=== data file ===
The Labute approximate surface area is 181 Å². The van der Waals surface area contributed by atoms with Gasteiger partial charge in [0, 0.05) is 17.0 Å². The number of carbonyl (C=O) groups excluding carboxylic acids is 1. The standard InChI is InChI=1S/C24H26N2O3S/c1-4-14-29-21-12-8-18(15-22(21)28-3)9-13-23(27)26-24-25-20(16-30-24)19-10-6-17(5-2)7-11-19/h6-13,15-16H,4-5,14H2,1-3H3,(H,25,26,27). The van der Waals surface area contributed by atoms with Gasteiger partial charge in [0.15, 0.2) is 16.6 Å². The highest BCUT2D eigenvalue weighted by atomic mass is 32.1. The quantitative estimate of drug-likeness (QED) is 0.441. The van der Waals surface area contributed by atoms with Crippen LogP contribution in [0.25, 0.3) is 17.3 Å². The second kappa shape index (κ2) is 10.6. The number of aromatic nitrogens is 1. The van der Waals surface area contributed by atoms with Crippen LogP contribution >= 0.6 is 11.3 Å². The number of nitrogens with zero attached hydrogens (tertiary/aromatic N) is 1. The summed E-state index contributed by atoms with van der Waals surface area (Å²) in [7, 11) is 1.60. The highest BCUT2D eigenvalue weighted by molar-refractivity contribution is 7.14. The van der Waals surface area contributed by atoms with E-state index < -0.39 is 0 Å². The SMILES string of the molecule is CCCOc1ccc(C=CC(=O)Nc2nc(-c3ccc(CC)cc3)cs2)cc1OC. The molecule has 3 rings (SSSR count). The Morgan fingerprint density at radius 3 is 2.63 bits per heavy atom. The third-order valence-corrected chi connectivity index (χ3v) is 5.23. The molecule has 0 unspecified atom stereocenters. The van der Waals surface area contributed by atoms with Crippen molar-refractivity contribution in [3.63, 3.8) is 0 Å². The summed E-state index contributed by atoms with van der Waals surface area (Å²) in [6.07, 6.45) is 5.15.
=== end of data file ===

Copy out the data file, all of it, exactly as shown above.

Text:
The Labute approximate surface area is 181 Å². The van der Waals surface area contributed by atoms with Gasteiger partial charge in [0, 0.05) is 17.0 Å². The number of carbonyl (C=O) groups excluding carboxylic acids is 1. The standard InChI is InChI=1S/C24H26N2O3S/c1-4-14-29-21-12-8-18(15-22(21)28-3)9-13-23(27)26-24-25-20(16-30-24)19-10-6-17(5-2)7-11-19/h6-13,15-16H,4-5,14H2,1-3H3,(H,25,26,27). The van der Waals surface area contributed by atoms with Gasteiger partial charge in [0.15, 0.2) is 16.6 Å². The highest BCUT2D eigenvalue weighted by atomic mass is 32.1. The quantitative estimate of drug-likeness (QED) is 0.441. The van der Waals surface area contributed by atoms with Crippen LogP contribution in [0.25, 0.3) is 17.3 Å². The second kappa shape index (κ2) is 10.6. The number of aromatic nitrogens is 1. The van der Waals surface area contributed by atoms with Crippen LogP contribution >= 0.6 is 11.3 Å². The number of nitrogens with zero attached hydrogens (tertiary/aromatic N) is 1. The summed E-state index contributed by atoms with van der Waals surface area (Å²) in [7, 11) is 1.60. The highest BCUT2D eigenvalue weighted by molar-refractivity contribution is 7.14. The van der Waals surface area contributed by atoms with E-state index < -0.39 is 0 Å². The SMILES string of the molecule is CCCOc1ccc(C=CC(=O)Nc2nc(-c3ccc(CC)cc3)cs2)cc1OC. The molecule has 3 rings (SSSR count). The Morgan fingerprint density at radius 3 is 2.63 bits per heavy atom. The third-order valence-corrected chi connectivity index (χ3v) is 5.23. The molecule has 0 unspecified atom stereocenters. The van der Waals surface area contributed by atoms with Crippen molar-refractivity contribution in [3.63, 3.8) is 0 Å². The summed E-state index contributed by atoms with van der Waals surface area (Å²) in [6.07, 6.45) is 5.15.